Wednesday, March 24, 2010


We are called, every one of us, to defend the faith. That is part of our baptismal promise: to spread the kingdom of God. Some do it as professional apologists, some as casual apologists (such as when someone asks something at work,) some as brave examples, others in prayer. But no matter what, you are called to something in this area.

What follows are just some scribbled notes (mixed with some personal thoughts) from a presentation this past Monday at Saint Sebastian by the Emmaus Round Table concerning how to share and defend the faith. (Emmaus Roundtable is a lay Catholic apostolate dedicated to facilitating the “New Springtime of Evangelization” that Pope John Paul II called and prayed for.) For more information on them look here.

If we are not prepared to defend the faith, to give answers to such questions as to what is the meaning of life, the world will provide answers that will be readily eaten up. Why do we try to share the faith? Because we believe that in them is truth, life, and joy. If someone is not living in truth, they are not experiencing the fullness of life, and then there can be no fullness of joy. That is why we try to be that source of knowledge and truth for the world.

Yet we do not impose the faith, we propose. We are to provide light, not heat. But still if we are going to present the faith convincingly we must first know our stuff. We must study and learn. You cannot pass on what you don’t have. “Holding hands and singing Kumbaya will not draw us into the unity Christ desires.”

In order to pass on this faith we ourselves must be convicted. Nobody wants to get up early on Sunday to go to a church that simply another alternative and a difficult one at that. We must know that there is unity, beauty, goodness, and truth here that cannot be completely matched anywhere or we will fail at evangelization.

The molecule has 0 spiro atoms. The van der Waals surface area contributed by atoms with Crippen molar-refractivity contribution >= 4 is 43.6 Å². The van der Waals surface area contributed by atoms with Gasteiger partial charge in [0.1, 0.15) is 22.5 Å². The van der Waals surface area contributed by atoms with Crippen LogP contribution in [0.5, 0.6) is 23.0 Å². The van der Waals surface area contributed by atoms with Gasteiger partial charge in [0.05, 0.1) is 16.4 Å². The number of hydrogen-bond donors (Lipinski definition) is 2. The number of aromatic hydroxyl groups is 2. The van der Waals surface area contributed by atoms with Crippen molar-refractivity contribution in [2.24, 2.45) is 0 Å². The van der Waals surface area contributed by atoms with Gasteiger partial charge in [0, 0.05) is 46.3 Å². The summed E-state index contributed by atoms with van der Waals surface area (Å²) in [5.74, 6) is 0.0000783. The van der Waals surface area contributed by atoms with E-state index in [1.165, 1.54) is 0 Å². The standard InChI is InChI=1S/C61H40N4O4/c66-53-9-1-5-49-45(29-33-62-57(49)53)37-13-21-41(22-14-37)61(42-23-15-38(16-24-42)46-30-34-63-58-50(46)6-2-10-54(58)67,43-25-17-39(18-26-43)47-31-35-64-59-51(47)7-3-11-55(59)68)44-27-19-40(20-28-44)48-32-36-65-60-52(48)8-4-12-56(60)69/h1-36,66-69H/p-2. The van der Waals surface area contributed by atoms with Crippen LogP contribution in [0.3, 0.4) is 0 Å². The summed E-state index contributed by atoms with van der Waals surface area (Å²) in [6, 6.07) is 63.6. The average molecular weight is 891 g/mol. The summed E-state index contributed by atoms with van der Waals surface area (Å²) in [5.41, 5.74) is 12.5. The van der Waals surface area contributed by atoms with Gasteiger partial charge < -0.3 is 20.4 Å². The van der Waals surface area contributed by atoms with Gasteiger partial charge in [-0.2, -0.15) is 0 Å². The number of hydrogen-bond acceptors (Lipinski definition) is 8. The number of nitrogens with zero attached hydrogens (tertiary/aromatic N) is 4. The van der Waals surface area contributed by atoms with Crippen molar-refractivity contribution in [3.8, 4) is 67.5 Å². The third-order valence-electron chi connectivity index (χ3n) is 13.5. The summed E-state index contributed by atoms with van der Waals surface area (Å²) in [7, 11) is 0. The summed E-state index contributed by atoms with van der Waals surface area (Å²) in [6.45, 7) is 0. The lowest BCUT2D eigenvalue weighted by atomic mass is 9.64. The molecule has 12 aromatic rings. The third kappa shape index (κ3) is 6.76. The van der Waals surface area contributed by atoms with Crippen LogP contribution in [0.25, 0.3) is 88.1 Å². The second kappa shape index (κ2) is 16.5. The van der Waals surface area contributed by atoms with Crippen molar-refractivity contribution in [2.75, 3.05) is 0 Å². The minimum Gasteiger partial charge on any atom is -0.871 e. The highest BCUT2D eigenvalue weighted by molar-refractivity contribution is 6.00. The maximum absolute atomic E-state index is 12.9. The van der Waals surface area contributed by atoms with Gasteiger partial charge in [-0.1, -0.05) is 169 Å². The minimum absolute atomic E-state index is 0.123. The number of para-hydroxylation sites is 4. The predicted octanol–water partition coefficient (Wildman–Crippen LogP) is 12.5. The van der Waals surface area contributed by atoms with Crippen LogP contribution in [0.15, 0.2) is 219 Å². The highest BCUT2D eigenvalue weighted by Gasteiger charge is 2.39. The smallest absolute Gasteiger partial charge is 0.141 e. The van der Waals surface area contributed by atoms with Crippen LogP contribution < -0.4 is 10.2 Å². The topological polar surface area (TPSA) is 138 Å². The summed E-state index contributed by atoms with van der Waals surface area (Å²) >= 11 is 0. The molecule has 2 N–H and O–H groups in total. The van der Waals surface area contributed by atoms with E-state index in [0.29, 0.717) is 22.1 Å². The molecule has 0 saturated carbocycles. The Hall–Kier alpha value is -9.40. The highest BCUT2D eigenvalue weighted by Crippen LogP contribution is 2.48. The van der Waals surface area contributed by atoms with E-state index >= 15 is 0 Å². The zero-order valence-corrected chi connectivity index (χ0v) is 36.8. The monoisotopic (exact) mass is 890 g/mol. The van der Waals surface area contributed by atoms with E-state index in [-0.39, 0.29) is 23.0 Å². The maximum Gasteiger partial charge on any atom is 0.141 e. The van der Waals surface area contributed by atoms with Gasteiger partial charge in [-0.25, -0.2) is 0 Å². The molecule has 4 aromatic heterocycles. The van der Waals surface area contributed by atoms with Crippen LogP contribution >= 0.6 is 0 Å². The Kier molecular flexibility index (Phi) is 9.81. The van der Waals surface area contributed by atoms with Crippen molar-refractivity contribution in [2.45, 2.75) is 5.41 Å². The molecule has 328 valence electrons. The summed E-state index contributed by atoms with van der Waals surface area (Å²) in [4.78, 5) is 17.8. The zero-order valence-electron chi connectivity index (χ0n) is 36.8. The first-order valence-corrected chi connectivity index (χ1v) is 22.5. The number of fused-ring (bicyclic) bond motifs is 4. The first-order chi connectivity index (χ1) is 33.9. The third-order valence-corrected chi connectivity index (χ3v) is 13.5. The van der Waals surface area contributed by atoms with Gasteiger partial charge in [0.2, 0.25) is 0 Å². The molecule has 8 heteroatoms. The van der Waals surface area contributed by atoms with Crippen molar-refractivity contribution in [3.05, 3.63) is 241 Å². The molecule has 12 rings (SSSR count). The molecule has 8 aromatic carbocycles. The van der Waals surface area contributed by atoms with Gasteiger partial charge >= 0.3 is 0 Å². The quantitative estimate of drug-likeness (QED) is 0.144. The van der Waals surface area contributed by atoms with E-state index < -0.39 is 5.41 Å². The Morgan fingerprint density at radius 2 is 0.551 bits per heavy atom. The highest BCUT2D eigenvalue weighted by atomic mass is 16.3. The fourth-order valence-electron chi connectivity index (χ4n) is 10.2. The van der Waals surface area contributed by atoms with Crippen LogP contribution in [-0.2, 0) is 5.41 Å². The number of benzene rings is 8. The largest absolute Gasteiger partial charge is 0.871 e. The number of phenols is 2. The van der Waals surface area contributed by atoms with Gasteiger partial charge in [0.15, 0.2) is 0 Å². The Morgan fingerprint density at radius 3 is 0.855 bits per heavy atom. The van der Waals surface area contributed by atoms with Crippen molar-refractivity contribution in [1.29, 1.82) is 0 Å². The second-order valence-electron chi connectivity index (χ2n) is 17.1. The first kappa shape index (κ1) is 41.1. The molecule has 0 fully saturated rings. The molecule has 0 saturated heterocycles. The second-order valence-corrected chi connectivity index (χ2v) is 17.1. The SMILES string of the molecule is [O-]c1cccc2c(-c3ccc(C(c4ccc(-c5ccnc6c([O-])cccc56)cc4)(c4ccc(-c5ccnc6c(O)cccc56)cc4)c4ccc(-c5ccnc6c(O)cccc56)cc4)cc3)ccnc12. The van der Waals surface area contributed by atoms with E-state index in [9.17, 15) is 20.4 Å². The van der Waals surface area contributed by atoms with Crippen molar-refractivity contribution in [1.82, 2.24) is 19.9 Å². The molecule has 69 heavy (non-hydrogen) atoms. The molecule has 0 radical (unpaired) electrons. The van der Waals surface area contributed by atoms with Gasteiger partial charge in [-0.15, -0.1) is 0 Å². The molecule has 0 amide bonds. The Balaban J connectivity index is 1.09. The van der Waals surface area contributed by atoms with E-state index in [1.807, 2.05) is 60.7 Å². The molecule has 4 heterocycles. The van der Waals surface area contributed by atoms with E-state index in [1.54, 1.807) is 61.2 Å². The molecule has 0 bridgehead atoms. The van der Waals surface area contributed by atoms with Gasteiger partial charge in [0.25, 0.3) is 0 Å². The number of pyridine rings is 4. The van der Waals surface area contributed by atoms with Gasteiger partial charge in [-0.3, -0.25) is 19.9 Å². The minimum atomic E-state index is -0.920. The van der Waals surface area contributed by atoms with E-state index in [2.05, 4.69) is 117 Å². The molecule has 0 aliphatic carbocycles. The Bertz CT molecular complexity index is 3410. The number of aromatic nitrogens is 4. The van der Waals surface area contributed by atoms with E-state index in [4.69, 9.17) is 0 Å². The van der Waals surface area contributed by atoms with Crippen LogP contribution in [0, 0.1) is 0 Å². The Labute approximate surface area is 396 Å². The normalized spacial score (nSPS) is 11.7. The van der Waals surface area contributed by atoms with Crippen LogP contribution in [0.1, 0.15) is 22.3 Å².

We must not merely arm ourselves with facts and arguments however. Facts do not convert hearts. We must also have a spirituality – we must be in relationship with the God to Whom we wish to draw hearts. How does one attract a crowd? One sets themselves on fire – on fire for love of God and the many blessings He wishes to bestow upon us. These are the first steps.


Cracked Pot said...

". . .we must be in relationship with the God to Whom we wish to draw hearts."

Yes, Father. Well-said. And we must develop friendships and relationships with people so that both our words and the witness of our lives will draw people to the Lord.

Anonymous said...

I spoke to some Mormon missionaries while watching my daughter play outside. They are very thorough in their knowledge and, although I went to Catholic school, go to Mass, and watch Father Corappi talk about the Catechism, I did not have the biblical knowledge they had. One thing that one missionary asked me about was the Catholic belief of one God in three persons. He didn't get it. They also didn't know that Peter was the first Pope and they can view the list of consecutive popes online at I would like to think that I gave them something to ponder but I wish I had better knowledge of the bible. Our church is doing a similar evangelization program in April and I want to volunteer but I'm worried about my inability to quote text and verse #'s the way protestants & Mormans can.

Anonymous said...

Monday was a good learning experience but I need help answering the basic questions. Why is palm Sunday called palm Sunday and what is the symbolism of the palm? What do I say to my brother when he says I do not need to go to churchon Sundays and get my ticket punched like others? What do I say to someone who says
"Shouldn't saying I am sorry to God be enough" why do we have to confess our sins to a priest? I need help answering the basics. Hopefully there will be a session for the basics, Monday was a bit over my head.